Learning the Ropes

The author in his element. The rifle is a Snider-Enfield.

by Terry Wieland

When I was but a boy, when dragons roamed the Earth amid smoky tendrils from brooding volcanoes, it was an article of faith that a lad’s first gun should be a single-shot. Rifle or shotgun, it didn’t really matter. The single-shot, ’twas thought, would teach us to be careful with our ammunition and pick our shots, since laying down a field of fire would be difficult.

I should add right now, in the interests of sexual bipartisanship, that the same rule applied to lassies as to lads, although I cannot remember a single lassie clamoring for a gun at the age of ten, or attending a hunter safety class at the age of 14.  Maybe I wasn’t looking.

At the time, the semiauto in all its myriad and often regrettable forms was the “coming thing” in shooting.  Take .22s:  Quality .22 single-shots were becoming scarce as Democrats in the NRA, lever actions were falling by the wayside, pumps were barely hanging on, and every company, foreign and domestic, tripped over itself to design a new .22 semiauto, preferably one looking like a refugee from Star Wars.  (In fact, Star Wars was still a decade away, but Star Trek was not notable for its firearms, and who today remembers Flash Gordon, a dashing lad who truly made the ray gun fashionable, but was replete with sexual and racial stereotypes?)

The situation with .22s is no better today than it was then, and that applies generally to single-shot shotguns and centerfire rifles as well.  The only way to get a good one, it seems, is to have one custom-built or buy used.  Since most teenagers can’t afford the roughly three grand it would cost to build a solid custom Stevens or Low Wall .22, that’s pretty much a lost cause.  As for the used market, anything good goes for “collector” prices.

Still, it’s worth looking, and for several good reasons.

Two of the finest examples of the American single-shot rifle: Stevens Model 47 (top) and Model 51. Find a higher grade Stevens in good shape and you have yourself one of the best, well worth the “collector” price.

This morning, I was reading a book about the royal gun collection at Sandringham, which noted that three kings of England learned to shoot with the very same muzzleloading shotgun — a 28-bore with a single 19.5-inch barrel, made by Westley Richards, weighing exactly two pounds, eight ounces.  The gun was a gift from Queen Victoria’s consort, Prince Albert, to their son Albert Edward (later King Edward VII).  The date is hazy, but it was around 1850.  The Prince of Wales learned to shoot with it, and became an enthusiastic (if not great) shot.  The gun was passed on to his son, who became King George V — noted as one of the finest game shots in England — and to his son, King George VI.

Between 1850 and the death of King George V in 1936, the muzzleloader was superseded by breechloaders, first with hammers, later without, and the invention of the pump gun, the semiauto, and even the machinegun.  Black powder gave way to smokeless.  But the royal gamekeepers who were usually entrusted with teaching princes how to shoot stuck to the percussion muzzleloader.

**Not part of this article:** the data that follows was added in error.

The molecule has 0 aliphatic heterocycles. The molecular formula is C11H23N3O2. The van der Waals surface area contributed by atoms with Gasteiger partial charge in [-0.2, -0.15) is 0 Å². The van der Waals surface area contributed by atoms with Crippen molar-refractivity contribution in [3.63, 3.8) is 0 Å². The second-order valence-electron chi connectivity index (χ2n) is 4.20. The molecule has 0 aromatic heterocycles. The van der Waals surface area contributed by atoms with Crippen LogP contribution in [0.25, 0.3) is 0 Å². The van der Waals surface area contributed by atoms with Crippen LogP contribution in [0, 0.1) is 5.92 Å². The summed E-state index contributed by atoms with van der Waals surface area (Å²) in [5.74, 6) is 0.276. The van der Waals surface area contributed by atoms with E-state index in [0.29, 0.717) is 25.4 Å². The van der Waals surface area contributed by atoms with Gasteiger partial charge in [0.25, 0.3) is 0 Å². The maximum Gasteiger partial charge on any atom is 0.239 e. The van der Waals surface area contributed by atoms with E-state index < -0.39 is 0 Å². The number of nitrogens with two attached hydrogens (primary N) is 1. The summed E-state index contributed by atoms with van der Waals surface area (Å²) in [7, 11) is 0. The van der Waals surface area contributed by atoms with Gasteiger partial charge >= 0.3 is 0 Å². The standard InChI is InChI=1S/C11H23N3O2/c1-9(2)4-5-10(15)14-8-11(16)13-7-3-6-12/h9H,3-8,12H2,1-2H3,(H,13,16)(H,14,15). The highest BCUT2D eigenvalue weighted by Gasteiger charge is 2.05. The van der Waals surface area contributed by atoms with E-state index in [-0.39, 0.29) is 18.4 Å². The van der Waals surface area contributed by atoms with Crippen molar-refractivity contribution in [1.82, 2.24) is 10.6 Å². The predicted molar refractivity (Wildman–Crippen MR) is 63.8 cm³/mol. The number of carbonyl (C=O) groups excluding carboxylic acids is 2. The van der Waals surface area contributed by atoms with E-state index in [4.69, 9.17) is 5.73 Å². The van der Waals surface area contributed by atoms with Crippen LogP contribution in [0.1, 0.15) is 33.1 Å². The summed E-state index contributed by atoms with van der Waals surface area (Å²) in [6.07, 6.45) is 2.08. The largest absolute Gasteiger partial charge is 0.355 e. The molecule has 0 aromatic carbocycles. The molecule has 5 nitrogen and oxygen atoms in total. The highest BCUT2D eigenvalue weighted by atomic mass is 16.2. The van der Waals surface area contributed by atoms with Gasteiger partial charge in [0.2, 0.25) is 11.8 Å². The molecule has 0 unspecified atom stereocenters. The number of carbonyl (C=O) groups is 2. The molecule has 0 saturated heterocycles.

First, it teaches how to load and fire, step by step, and demands careful cleaning and maintenance.  Second, it slows everything down, effectively voiding any juvenile desire to scatter lead about the countryside with wild abandon.  Third, it teaches the shooter how the gun works, and why it behaves as it does.  And finally, after all that work, with only one shot available, it forces the shooter to pick his spots, shoot carefully, and make it count.

Even earlier, I found that, after the percussion system began displacing flintlocks around 1820, many gentlemen insisted on their offspring learning to shoot a flintlock, and for similar reasons.

Particularly in Scotland and the rainy northern shires of England, a day’s shooting had to be followed the next morning by several hours in the gun room, dismantling, cleaning, oiling, and reassembling guns and rifles, to head off rust and corrosion.  Contrary to popular belief, most shooters did not have gamekeepers and loaders to do this for them.  If the number of memoirs with titles like In the Gun Room are anything to go by, even dukes and marquesses found this to be an immensely enjoyable activity.  Throw in a snooker table, a sideboard with a decanter of whisky, and some good cigars, and time in the gun room was something to look forward to.

In my own case, my boyhood gun room was my bedroom, but I still remember locking myself away on rainy days, with the delicious scent of Hoppe’s No. 9, carefully cleaning and oiling my Cooey bolt-action .22, and Ivor Johnson break-action 12 gauge.  It was an essential part of shooting, and highly educational — far more than Grade 12 trigonometry.


Our shooting editor no longer has either the Cooey or the Iver Johnson, but hosts a bevy of fine single-shots in their place.  And a gallon of Hoppe’s No. 9.